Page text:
Dayton pushed a sharp increase on taxes for the top 2 percent to pay for his plan. And soon he and legislators passed laws that expanded unionization, froze college tuition, increased the minimum wage, required equal pay for women, legalized same-sex marriage, eased voter restrictions, boosted primary education spending and established all-day kindergarten.

AFSCME is right. Minnesota’s economy took right off after they legalized same-sex marriage and required equal pay for women. It’s established fact that entrepreneurs insisted that they wouldn’t hire another worker until government implemented those policies.

Legalizing same-sex marriage and requiring equal pay for women had as much to do with Minnesota’s economic growth as raising taxes on small businesses.

In Minnesota, Dayton turned that $6 billion budget deficit into a more than $2 billion surplus in just one term. Minnesota added 172,000 jobs and its 3.6 percent unemployment rate is among the lowest in the country.

Let’s compare that with this information:

Since February 2011, Wisconsin’s employable population has grown by about 100,000 people, but the number of people employed increased by about 135,000. That means employment outpaced population growth significantly.

But how does it compare with national employment growth? One important measure is the percentage of the employable population that is actually employed, what the Bureau of Labor Statistics calls the employment-population ratio. The U.S. employment-population ratio has grown 1.5% since Mr. Walker took charge. Yet Wisconsin’s employment-population ratio has jumped 2.5%—significantly more than the national improvement rate. Wisconsin is also gaining ground against other states. In February 2011 Wisconsin ranked 12th in employment-population ratio. It now ranks ninth.

First, creating 172,000 jobs vs. creating 135,000 jobs is good news for the additional 37,000 people. Still, that isn’t a huge difference. Furthermore, Wisconsin’s LFPR is impressive:

Wisconsin’s current 68.4% labor-force participation rate is particularly noteworthy because it represents an uptick over the past year from a low of 68.1%. Nationally, the average labor-force participation rate has declined to lows last seen during the Carter administration.

The national LFPR is currently 62.7%. If that was the same as it was when President Obama was inaugurated, the national unemployment rate would be over 9%.

Wisconsin’s economy is creating jobs while cutting deeply into Wisconsin’s long-term unemployment rate. Minnesota should be that lucky.

This morning, Mike Huckabee announced that he’s running for president again. This famous movie line sums up my thoughts on Gov. Huckabee’s candidacy:

I’m sure Gov. Huckabee has some supporters just like I’m certain that the number of supporters is dwindling. Another establishment candidate doesn’t change the dynamics of the race.

HOPE, Ark. (AP) — The other man from Hope is running for president again.

Declaring Tuesday that he can bring “the kind of change that truly can get America from hope to higher ground,” former Arkansas Gov. Mike Huckabee declared his Republican candidacy in the hometown he shares with former President Bill Clinton.

I said it in 2008 and I’ll repeat it now: Gov. Huckabee is a pro-life socialist. The only thing he’s conservative about is his stance on the life issue. He’s raised taxes. This is pure propaganda:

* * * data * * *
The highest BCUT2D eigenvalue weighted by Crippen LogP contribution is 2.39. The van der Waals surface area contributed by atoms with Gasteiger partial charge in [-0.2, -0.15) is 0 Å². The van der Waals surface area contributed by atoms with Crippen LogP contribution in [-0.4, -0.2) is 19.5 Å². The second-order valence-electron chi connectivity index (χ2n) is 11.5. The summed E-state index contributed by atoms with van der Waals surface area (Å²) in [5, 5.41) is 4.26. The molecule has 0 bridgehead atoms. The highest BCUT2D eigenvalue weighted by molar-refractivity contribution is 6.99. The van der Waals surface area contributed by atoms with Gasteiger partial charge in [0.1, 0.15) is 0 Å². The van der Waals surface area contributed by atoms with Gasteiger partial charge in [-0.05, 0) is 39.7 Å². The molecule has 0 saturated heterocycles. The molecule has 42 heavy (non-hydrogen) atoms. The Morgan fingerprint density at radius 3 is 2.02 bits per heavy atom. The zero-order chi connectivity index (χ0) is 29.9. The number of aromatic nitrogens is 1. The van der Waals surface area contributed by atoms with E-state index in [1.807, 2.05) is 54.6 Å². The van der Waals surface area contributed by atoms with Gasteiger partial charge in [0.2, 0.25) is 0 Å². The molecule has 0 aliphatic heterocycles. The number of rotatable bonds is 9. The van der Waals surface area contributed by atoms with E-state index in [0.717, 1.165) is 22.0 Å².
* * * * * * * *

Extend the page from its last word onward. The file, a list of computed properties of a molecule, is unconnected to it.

“I governed in a state that was the most lopsided and partisan in the country,” he told supporters. “No Republican governor had more Democrats and fewer Republicans. I challenged the deeply entrenched political machine that ran this state. It was tough sledding, but I learned how to govern and how to lead.”

As governor, Huckabee raised taxes and increased spending. What he didn’t do was offer any reforms.

Why would people support a has-been like Gov. Huckabee when they can support a conservative with a lengthy history of reforms? I don’t doubt that he’d be entertaining if he was admitted to the Republican presidential debates. Likewise, I don’t doubt that he’d be little more than a sideshow to serious candidates.

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Aviation Is Back At SCSU?
by Silence Dogood

The SCTimes on April 15, 2015, published an article: “SCSU engineers fly into new territory.” The following image from the article captures the essence of the story.

The picture shows Dr. Andy Bekkala and five mechanical engineering students who are working on their senior project. The article stated that it is “the first time that the college has entered the aerial division.”

According to the article “None of us have any experience building or doing anything with planes,” said team member Blake Torfin. “We do now, but we really had to research how a plane worked when we first started.”

The SAE Aero Design® Series—West competition was held April 24-26, 2015 in Van Nuys, CA. In looking up the results for SCSU, for a first-time competing, it probably was a good effort. The “Flying Huskies” were listed three times in the results:

Regular Class MAX Payload: 24th out of 41 (0.000 lbs)

Regular Class Design Results: 36th out of 41 (30.3889)

Regular Class Presentation Results 30th out of 41 (30.4000)

If I missed something in the results, I apologize in advance.

In May 2014, the Aviation program at St. Cloud State University officially closed. One is left only to wonder whether or not the experience of the aviation faculty might have been able to provide resources to the students, which might have allowed the students to achieve a higher ranking. However, it certainly seems that the recent growth in the use of unmanned aerial vehicles (UAVs), known in the mainstream as drones, certainly could have justified the ‘restructuring’ of the aviation rather than its closure. Even the expansion of Camp Ripley near Little Falls to accommodate drones alone might have given additional justification for maintaining a program that President Earl Potter once described as “being on the national radar.”